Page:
Artificial intelligence at the crossroads
So much data is being generated nowadays virtually everyone accedes to the fact that analysis can no longer be accomplished without the aid of artificial intelligence (AI). Megan Crouse (@abmdigi) writes, “Artificial intelligence is … a big part of conversation in industrial applications. Intelligence for most of these companies is defined as machine learning, complex automation, and predictive maintenance, areas in which traditional industrial providers are bumping up against new companies dedicated to the AI space specifically.” When most people discuss the IoT (or Industrial IoT), they are really talking about an ecosystem consisting of sensors, connectivity, and analytics. You really need all three parts of the ecosystem. Some people, however, view the IoT as a separate entity from the analytics portion of the ecosystem. For example, Anna Solana (@sol_anna) writes, “There are concepts and technologies that come better as a pair, just like pen and paper, knowledge and power or nuts and bolts. … The Internet of Things and Artificial Intelligence are also one of those dance partners with perfect connection that are meaningful together.” Whether you see analytics separate from or part of the IoT ecosystem, it’s essential to making the IoT work. Solana explains:
“IoT is about connecting machines and making use of the data generated from those machines, which is huge. In fact, IDC research group estimates that the amount of data created annually will reach 44 zettabytes in 2020 and up to 180 zettabytes (180 + 21 zeros) by 2025. And there is no end in sight to this flood of data as there are new connected devices every minute. This data needs to be processed before travelling through the networks to produce useful actions such as traffic control, climate prediction or crime detection. This is where AI needs to play an important role, be it by the means of Machine Learning, Cognitive Computing reasoning, natural language processing, speech recognition and vision (object recognition), human–computer interaction or dialog and narrative generation.”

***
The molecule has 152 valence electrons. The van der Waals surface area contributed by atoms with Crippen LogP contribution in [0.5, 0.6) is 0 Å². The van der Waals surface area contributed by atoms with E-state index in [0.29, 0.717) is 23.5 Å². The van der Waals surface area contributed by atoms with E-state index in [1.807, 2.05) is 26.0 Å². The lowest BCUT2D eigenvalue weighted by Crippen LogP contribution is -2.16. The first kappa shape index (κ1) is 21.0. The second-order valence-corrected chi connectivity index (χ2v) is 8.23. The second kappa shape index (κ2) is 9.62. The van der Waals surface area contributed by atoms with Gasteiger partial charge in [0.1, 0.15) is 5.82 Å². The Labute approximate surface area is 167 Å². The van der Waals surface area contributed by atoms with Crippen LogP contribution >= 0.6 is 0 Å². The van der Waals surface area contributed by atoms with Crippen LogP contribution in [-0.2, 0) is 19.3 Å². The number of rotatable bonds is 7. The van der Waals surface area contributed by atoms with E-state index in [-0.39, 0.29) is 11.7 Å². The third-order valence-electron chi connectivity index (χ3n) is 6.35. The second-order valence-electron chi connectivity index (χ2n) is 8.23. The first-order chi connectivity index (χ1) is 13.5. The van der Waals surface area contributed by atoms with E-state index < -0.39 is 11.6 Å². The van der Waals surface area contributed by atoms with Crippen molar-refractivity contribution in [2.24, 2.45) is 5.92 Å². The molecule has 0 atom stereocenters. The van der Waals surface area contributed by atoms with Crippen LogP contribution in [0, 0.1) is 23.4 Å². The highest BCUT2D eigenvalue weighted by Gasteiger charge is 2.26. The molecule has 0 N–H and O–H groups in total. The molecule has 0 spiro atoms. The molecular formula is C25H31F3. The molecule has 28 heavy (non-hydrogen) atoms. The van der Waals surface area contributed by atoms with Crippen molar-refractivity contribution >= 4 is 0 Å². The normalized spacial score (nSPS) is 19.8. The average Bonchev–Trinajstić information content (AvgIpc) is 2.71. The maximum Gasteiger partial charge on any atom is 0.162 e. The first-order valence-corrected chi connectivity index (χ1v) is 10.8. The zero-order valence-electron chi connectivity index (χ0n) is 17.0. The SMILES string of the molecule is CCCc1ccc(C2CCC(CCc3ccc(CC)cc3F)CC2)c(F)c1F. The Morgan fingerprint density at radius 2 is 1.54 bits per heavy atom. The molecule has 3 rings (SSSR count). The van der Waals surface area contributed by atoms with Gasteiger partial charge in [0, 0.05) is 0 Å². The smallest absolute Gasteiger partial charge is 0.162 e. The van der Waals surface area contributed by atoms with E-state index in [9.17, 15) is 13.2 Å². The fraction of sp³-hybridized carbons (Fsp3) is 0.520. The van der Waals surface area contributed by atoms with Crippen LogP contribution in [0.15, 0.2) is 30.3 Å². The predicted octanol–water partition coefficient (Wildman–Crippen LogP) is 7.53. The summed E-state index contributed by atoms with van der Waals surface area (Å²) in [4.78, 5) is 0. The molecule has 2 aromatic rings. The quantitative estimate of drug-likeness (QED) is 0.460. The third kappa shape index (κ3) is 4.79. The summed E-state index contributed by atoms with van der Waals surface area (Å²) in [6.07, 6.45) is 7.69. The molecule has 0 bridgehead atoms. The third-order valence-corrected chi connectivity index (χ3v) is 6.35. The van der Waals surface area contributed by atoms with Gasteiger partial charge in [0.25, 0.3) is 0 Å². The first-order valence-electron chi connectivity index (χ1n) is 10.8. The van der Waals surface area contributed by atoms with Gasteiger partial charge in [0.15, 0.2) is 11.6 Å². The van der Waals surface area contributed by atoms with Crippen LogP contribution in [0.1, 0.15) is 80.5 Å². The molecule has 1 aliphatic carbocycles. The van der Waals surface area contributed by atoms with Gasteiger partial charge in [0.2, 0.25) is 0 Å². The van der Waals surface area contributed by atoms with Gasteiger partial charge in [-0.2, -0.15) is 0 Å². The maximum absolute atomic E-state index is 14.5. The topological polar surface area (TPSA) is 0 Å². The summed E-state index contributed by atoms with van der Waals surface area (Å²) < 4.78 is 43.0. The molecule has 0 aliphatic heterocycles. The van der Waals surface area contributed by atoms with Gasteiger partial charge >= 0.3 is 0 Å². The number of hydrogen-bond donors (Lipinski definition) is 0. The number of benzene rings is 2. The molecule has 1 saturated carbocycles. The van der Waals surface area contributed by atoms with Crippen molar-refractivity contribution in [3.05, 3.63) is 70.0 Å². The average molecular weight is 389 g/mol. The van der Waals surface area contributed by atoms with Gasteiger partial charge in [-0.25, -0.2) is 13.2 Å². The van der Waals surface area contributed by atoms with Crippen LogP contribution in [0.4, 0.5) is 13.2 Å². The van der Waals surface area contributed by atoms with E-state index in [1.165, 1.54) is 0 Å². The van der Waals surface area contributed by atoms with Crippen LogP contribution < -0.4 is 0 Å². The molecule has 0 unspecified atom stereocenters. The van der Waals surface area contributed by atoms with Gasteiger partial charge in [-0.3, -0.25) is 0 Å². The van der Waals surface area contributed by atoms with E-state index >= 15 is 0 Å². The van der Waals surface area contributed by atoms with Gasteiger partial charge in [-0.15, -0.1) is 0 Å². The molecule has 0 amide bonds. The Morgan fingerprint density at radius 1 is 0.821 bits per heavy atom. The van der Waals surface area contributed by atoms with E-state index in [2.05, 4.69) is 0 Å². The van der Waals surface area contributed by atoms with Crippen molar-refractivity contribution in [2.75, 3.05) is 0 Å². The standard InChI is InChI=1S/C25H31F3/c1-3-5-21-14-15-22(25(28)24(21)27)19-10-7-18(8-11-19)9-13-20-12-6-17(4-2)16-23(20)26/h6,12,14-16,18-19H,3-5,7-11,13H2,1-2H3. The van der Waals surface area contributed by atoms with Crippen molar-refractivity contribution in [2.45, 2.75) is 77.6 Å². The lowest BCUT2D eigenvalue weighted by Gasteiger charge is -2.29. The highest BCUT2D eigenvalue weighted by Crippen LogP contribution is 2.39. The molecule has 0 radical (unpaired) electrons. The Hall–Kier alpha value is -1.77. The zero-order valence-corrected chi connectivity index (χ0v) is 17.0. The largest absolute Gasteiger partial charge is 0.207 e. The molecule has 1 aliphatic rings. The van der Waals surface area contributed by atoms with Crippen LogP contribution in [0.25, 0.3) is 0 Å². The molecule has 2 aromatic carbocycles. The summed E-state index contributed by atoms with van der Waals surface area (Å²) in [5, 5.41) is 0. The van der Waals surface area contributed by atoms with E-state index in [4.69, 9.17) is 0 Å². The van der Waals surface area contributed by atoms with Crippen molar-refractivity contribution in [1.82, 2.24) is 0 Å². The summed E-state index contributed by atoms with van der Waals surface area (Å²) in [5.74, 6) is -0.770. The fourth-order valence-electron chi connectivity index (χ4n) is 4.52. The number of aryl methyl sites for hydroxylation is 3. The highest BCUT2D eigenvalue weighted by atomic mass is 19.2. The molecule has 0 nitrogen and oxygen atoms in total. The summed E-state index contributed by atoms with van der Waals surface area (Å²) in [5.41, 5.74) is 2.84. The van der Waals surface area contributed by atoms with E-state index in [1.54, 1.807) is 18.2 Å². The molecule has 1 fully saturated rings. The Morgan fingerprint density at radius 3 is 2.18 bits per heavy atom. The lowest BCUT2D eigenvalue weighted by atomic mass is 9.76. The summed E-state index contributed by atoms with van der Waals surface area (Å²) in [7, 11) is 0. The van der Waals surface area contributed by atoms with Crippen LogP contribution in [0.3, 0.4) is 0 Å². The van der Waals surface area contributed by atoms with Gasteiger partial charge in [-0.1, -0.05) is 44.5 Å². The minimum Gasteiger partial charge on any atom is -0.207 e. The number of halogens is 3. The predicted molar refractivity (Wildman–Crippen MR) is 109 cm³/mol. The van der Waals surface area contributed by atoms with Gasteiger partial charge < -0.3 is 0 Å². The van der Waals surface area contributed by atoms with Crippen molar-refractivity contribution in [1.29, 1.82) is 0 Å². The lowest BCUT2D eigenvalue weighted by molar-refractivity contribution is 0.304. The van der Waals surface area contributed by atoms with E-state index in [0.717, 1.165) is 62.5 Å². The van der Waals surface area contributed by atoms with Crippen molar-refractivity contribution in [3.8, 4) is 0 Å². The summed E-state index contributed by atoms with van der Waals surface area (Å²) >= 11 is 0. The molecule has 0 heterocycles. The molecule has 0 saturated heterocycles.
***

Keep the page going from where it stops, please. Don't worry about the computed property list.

One might even conclude the analytics part of the IoT is what puts it at the crossroads of collaboration and decision-making.
Returning to the more traditional notion of what happens at the crossroads (i.e., decision-making), IoT providers must decide whether to work together to overcome challenging problems or continue on the path leading to dysfunction, confusion, and dissatisfaction. Crouse explains, “Security remains a concern for the Internet of Things. Demonstrating another challenge to broad adoption, [a report from ABI Research] says IoT players presented ‘a rather confusing and fragmented mix of technologies and approaches,’ and that ‘the critical need for standardization was not addressed sufficiently.’ Overall, the field remains in transition, with a disconnect between offerings and practical solutions.” The crossroads is a great place to be if you want to understand how things work. The crossroads also produce angst when decisions must be made. The IoT may be the key to solving many problems, especially in the supply chain, but providers of IoT technologies must work together if they are going to choose the right road to take us all to a better the future.
 Leslie Langnau, “IoT Crossroads: design, manufacturing, and supply chains will converge,” Design World, 21 April 2019.
 Megan Crouse, “Industry Overview: Connectivity is Growing, But Remains ‘Fragmented’,” Manufacturing.net, 17 April 2019.
 Anna Solana, “IoT and AI: Why it Takes Two to Tango,” IoT Evolution, 23 April 2019.